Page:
Kona as a backup battery for home power outage?

Discussion in 'Hyundai Kona Electric' started by Jgood, Nov 5, 2019.

  1. R P

    R P Well-Known Member

    Hmmm, I have one of those at our cabin with our solar system, a cheapie from Canadian Tire, but it does the job. Since we don't use it there in the winter, mayber I should bring it home and use it with my Kona if/when we get a power outage, which sometimes does happen here in late fall or winter.
     
  2. apu

    apu Active Member

    Ah, I get you now. I would definitely go with a quality 48v inverter, even if its single phase you could add something like the Outback power PSX-240 auto transformer and split your single phase into dual phase. I personally have outback 48 volt 3600 watt outback inverter. It provides a very reliable clean sine wave single phase phase 25 amp service from my 20 kWh( 10 kWh usable)lead acid battery bank - sixteen 220 ah 6v golf cart batteries series wired into 2 paralleled groups. The lead acid batteries are still the most economical power storage option at least 1/5 the cost of Tesla powerwalls. I have been running my setup for the past seven years, I am seriously thinking of upgrading to an outback 8000 watt radian series inverter at some point. Its basically the electronics of two inverters and transformer combined in one box. It can provide a 30 amp split phase 240 V service. Which can pretty much run anything in the house including central AC. My best advice with inverters is skip the cheap Chinese inverters. You will pay more upfront but eventually you will need to fixed failed electronics, the better inverters have field replaceable boards that are easily sourced. The Chinese inverter will be a throw away item.
     
  3. bwilson4web

    bwilson4web Well-Known Member

    Just offering what we did in November 2005 with our first Prius:
    http://hiwaay.net/~bzwilson/prius/priups.html

    In April 2011 tornadoes wiped out the high power transmission lines in North Alabama. We had a 4 day, 6 hour power outage. Our Prius powered the house for lights, TV, and gas heater fan. Cooking and hot water came from the propane BBQ grill. We burned ~2 gal/day to campout in our house.

    It is very important to load test the system on a nice day in case something goes wrong. Use a resistance heater or high power, adjustable light(s) for load testing. When the 12V sags to 13V, that is the constant power limit.

    You will still have to deal with inrush and motor startup loads. This can best be handled by oversizing the inverter by 50% over the constant power limit. My experience is the 'surge' rating is useless. Your 12V battery can handle most surges.

    Bob Wilson
     
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  4. Fastnf

    Fastnf Member

    Thanks for the input. I will definitely take a look at the outback inverter. I currently have a Fronious 6000 watt grid-tie which works great for what it was designed for. I would replace it with a hybrid if they had a 48 volt version but they don't. I am also considering the Schneider Context Sw 4048 its a 4000 watt pure sine wave and split phase.
    https://www.altestore.com/store/inv...next-sw-inverterchargers-p40463/#SCNCONSW4048

    Right now I am still researching all my options.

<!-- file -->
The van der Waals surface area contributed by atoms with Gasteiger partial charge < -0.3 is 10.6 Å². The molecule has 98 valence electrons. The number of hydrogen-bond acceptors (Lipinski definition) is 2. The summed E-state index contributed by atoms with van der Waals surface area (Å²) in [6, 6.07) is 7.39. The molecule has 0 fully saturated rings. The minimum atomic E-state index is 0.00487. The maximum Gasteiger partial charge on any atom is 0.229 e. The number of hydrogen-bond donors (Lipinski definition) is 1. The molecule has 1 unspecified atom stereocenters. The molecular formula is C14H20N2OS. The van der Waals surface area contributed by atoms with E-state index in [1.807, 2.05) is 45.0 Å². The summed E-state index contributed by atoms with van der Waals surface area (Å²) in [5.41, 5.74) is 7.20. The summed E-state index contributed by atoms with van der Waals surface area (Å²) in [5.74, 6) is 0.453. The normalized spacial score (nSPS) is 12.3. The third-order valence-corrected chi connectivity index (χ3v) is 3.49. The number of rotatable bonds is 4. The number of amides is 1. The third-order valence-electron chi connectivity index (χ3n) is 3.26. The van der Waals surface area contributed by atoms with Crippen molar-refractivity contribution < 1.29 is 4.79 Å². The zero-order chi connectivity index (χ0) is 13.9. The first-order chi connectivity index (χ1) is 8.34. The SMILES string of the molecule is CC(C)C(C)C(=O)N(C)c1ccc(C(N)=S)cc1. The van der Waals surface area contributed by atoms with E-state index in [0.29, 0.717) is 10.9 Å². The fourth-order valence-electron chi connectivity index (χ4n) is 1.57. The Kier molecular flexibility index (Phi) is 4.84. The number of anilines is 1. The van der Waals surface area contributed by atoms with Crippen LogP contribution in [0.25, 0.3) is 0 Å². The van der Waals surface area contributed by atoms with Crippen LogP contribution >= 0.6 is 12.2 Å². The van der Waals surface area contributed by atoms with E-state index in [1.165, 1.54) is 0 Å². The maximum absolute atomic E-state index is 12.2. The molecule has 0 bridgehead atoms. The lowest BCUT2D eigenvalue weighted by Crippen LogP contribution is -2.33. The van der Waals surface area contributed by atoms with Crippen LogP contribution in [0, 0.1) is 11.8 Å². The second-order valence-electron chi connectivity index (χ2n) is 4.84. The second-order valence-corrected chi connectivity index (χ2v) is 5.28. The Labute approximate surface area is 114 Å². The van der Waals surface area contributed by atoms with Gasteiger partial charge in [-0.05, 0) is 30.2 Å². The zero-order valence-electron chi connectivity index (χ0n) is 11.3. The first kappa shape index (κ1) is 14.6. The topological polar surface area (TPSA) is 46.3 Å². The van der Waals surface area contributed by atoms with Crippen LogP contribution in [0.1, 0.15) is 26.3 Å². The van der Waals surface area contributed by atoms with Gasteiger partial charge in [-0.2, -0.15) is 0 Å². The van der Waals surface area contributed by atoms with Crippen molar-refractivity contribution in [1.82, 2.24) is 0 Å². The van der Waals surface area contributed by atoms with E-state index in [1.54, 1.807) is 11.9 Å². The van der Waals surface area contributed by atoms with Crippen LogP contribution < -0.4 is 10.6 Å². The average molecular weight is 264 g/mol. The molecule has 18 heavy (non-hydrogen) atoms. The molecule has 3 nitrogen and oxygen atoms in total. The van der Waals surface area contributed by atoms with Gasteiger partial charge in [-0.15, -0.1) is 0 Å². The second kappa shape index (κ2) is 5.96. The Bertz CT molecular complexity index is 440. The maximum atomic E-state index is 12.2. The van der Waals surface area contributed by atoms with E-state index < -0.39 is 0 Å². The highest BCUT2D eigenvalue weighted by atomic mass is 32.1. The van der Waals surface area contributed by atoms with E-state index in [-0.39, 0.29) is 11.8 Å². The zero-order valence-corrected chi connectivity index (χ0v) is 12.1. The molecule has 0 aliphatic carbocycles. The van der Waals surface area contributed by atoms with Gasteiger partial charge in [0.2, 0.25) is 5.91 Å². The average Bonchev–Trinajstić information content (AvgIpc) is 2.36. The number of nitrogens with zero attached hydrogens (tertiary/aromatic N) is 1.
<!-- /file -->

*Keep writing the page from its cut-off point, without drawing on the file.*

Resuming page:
5. Fastnf

    Fastnf Member


    Thanks for the link it is very detailed and helpful.
     
  6. FlbrkMike

    FlbrkMike Member

    I considered the tankless option but have chosen to go with the hybrid heat pump unit (not actually purchased or installed yet) because it's quite a bit more efficient. The tankless water heater is probably 93% to 95% efficient, whereas the heat pump is about three times as efficient as any electric resistance unit, due to the fact that it operates on a vapor compression cycle (like an air conditioner). Some heat will be lost from the storage tank, but not all that much.

    Besides that, it will actually blow cool air into my hot garage during the summer, whenever it's operating. Probably not enough to make a difference, but it's a nice thought.

    I will need to re-route a 240V circuit from my utility room about 15 feet out into the garage to make this possible. We don't need 240V in the utility room anymore because we recently replaced our electric clothes dryer with highly efficient heat pump unit, which only requires 120V (and no vent).
     
    Last edited: Nov 6, 2019
    ehatch likes this.
  7. electriceddy

    electriceddy Well-Known Member

    I was due for a 12 V top up today (battery @12.10 volts) so I decided to try my inverter at the same time.
    It is this model here RDC 97100
    https://www.homedepot.ca/product/ridgid-80w-power-inverter/1000777649
    Note that the same model #RD 97100 (without the "c" for Canada) is listed at 100 W in the US
    https://www.homedepot.com/p/RIDGID-100-Watt-Power-Inverter-RD97100/203904564
    I will use it for back up heat at my home (108 W starting and 72 W running fireplace insert wood burning for the fan motor)
    Last year 30+ hours of no power after a windstorm , the house was cool as the fireplace insert running without the motor running had a hard time keeping up, normally with the motor running I have to open windows as it gets too hot.
    So I ran it today for 3 hours no problem (through the 12 V accessory outlet in the cabin). The battery was constantly charging @ 14.8 V (in run mode)
    and the resting voltage now sits at 12.56 V.
    Not much I know but its a start, but during the next power outage I will just have to let the beer get warm as not strong enough for the fridge.:)
     
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  8. electriceddy

    electriceddy Well-Known Member

  9. FlbrkMike

    FlbrkMike Member

    It seems like the stationary (home or commercial) battery market would be a good place to send the used cells from EV batteries once they ready for recycling, for the same reason mentioned above, that the stationary application doesn't require the high charge density that a EV does. Probably less energy and material intensive than trying to recycle the materials into new cells.